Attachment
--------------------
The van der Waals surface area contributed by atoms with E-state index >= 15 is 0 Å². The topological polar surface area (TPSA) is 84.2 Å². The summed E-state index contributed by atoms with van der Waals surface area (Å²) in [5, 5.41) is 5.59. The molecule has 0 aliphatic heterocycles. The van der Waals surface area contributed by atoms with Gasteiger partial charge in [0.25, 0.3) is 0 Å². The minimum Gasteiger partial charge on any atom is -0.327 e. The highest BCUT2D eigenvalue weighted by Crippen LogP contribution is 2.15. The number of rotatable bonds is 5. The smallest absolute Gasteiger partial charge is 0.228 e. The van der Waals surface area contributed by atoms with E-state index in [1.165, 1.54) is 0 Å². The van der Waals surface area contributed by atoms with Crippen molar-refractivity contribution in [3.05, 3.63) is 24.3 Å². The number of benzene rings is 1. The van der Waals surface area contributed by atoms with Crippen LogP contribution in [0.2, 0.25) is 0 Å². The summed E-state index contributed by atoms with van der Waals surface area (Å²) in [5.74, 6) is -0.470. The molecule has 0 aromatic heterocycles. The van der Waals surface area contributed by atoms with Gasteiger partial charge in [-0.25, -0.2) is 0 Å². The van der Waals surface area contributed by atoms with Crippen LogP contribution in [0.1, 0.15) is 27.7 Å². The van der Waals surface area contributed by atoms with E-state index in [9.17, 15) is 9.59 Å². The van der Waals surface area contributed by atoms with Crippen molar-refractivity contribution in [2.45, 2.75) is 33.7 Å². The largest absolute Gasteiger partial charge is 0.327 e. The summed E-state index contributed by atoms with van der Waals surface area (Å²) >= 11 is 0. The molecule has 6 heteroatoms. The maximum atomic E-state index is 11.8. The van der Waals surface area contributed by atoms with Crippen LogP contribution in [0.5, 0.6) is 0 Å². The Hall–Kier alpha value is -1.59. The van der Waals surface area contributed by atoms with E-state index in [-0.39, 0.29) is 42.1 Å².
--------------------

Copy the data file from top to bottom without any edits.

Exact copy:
The van der Waals surface area contributed by atoms with E-state index >= 15 is 0 Å². The topological polar surface area (TPSA) is 84.2 Å². The summed E-state index contributed by atoms with van der Waals surface area (Å²) in [5, 5.41) is 5.59. The molecule has 0 aliphatic heterocycles. The van der Waals surface area contributed by atoms with Gasteiger partial charge in [0.25, 0.3) is 0 Å². The minimum Gasteiger partial charge on any atom is -0.327 e. The highest BCUT2D eigenvalue weighted by Crippen LogP contribution is 2.15. The number of rotatable bonds is 5. The smallest absolute Gasteiger partial charge is 0.228 e. The van der Waals surface area contributed by atoms with E-state index in [1.165, 1.54) is 0 Å². The van der Waals surface area contributed by atoms with Crippen molar-refractivity contribution in [3.05, 3.63) is 24.3 Å². The number of benzene rings is 1. The van der Waals surface area contributed by atoms with Crippen LogP contribution in [0.2, 0.25) is 0 Å². The summed E-state index contributed by atoms with van der Waals surface area (Å²) in [5.74, 6) is -0.470. The molecule has 0 aromatic heterocycles. The van der Waals surface area contributed by atoms with Gasteiger partial charge in [-0.25, -0.2) is 0 Å². The van der Waals surface area contributed by atoms with Crippen LogP contribution in [0.1, 0.15) is 27.7 Å². The van der Waals surface area contributed by atoms with E-state index in [9.17, 15) is 9.59 Å². The van der Waals surface area contributed by atoms with Crippen molar-refractivity contribution in [2.45, 2.75) is 33.7 Å². The largest absolute Gasteiger partial charge is 0.327 e. The summed E-state index contributed by atoms with van der Waals surface area (Å²) >= 11 is 0. The molecule has 6 heteroatoms. The maximum atomic E-state index is 11.8. The van der Waals surface area contributed by atoms with Crippen LogP contribution in [0.5, 0.6) is 0 Å². The Hall–Kier alpha value is -1.59. The van der Waals surface area contributed by atoms with E-state index in [-0.39, 0.29) is 42.1 Å².